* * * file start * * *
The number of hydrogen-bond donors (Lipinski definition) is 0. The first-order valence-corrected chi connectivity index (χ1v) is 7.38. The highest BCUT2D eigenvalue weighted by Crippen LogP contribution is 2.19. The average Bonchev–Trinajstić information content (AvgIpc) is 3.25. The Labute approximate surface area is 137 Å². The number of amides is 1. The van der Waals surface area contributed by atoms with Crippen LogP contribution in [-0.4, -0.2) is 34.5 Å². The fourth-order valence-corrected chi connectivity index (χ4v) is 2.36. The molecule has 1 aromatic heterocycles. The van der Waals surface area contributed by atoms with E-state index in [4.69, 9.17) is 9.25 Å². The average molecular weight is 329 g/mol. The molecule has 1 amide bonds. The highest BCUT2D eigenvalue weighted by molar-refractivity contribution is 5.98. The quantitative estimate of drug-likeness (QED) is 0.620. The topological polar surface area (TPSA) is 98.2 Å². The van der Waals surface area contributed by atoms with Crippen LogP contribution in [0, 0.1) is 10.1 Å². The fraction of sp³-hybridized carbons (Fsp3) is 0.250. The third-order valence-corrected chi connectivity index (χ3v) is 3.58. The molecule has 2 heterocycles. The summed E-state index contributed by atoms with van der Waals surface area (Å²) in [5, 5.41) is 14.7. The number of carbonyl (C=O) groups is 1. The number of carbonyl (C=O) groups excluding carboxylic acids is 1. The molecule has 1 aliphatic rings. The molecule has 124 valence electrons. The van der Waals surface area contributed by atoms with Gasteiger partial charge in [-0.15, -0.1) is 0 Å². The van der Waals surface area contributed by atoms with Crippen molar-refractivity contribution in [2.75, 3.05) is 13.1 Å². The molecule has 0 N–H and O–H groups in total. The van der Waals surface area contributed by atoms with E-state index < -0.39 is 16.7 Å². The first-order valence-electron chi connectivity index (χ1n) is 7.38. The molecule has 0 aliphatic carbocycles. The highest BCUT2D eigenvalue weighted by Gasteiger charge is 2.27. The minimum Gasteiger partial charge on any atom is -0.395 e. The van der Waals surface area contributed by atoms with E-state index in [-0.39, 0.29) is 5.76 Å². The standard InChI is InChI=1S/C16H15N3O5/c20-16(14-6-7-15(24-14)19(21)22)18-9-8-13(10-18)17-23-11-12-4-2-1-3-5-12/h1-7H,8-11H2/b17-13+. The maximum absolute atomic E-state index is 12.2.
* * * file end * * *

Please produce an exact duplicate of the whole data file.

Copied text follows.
The number of hydrogen-bond donors (Lipinski definition) is 0. The first-order valence-corrected chi connectivity index (χ1v) is 7.38. The highest BCUT2D eigenvalue weighted by Crippen LogP contribution is 2.19. The average Bonchev–Trinajstić information content (AvgIpc) is 3.25. The Labute approximate surface area is 137 Å². The number of amides is 1. The van der Waals surface area contributed by atoms with Crippen LogP contribution in [-0.4, -0.2) is 34.5 Å². The fourth-order valence-corrected chi connectivity index (χ4v) is 2.36. The molecule has 1 aromatic heterocycles. The van der Waals surface area contributed by atoms with E-state index in [4.69, 9.17) is 9.25 Å². The average molecular weight is 329 g/mol. The molecule has 1 amide bonds. The highest BCUT2D eigenvalue weighted by molar-refractivity contribution is 5.98. The quantitative estimate of drug-likeness (QED) is 0.620. The topological polar surface area (TPSA) is 98.2 Å². The van der Waals surface area contributed by atoms with Crippen LogP contribution in [0, 0.1) is 10.1 Å². The fraction of sp³-hybridized carbons (Fsp3) is 0.250. The third-order valence-corrected chi connectivity index (χ3v) is 3.58. The molecule has 2 heterocycles. The summed E-state index contributed by atoms with van der Waals surface area (Å²) in [5, 5.41) is 14.7. The number of carbonyl (C=O) groups is 1. The number of carbonyl (C=O) groups excluding carboxylic acids is 1. The molecule has 1 aliphatic rings. The molecule has 124 valence electrons. The van der Waals surface area contributed by atoms with Gasteiger partial charge in [-0.15, -0.1) is 0 Å². The van der Waals surface area contributed by atoms with Crippen molar-refractivity contribution in [2.75, 3.05) is 13.1 Å². The molecule has 0 N–H and O–H groups in total. The van der Waals surface area contributed by atoms with E-state index < -0.39 is 16.7 Å². The first-order valence-electron chi connectivity index (χ1n) is 7.38. The molecule has 0 aliphatic carbocycles. The highest BCUT2D eigenvalue weighted by Gasteiger charge is 2.27. The minimum Gasteiger partial charge on any atom is -0.395 e. The van der Waals surface area contributed by atoms with E-state index in [-0.39, 0.29) is 5.76 Å². The standard InChI is InChI=1S/C16H15N3O5/c20-16(14-6-7-15(24-14)19(21)22)18-9-8-13(10-18)17-23-11-12-4-2-1-3-5-12/h1-7H,8-11H2/b17-13+. The maximum absolute atomic E-state index is 12.2.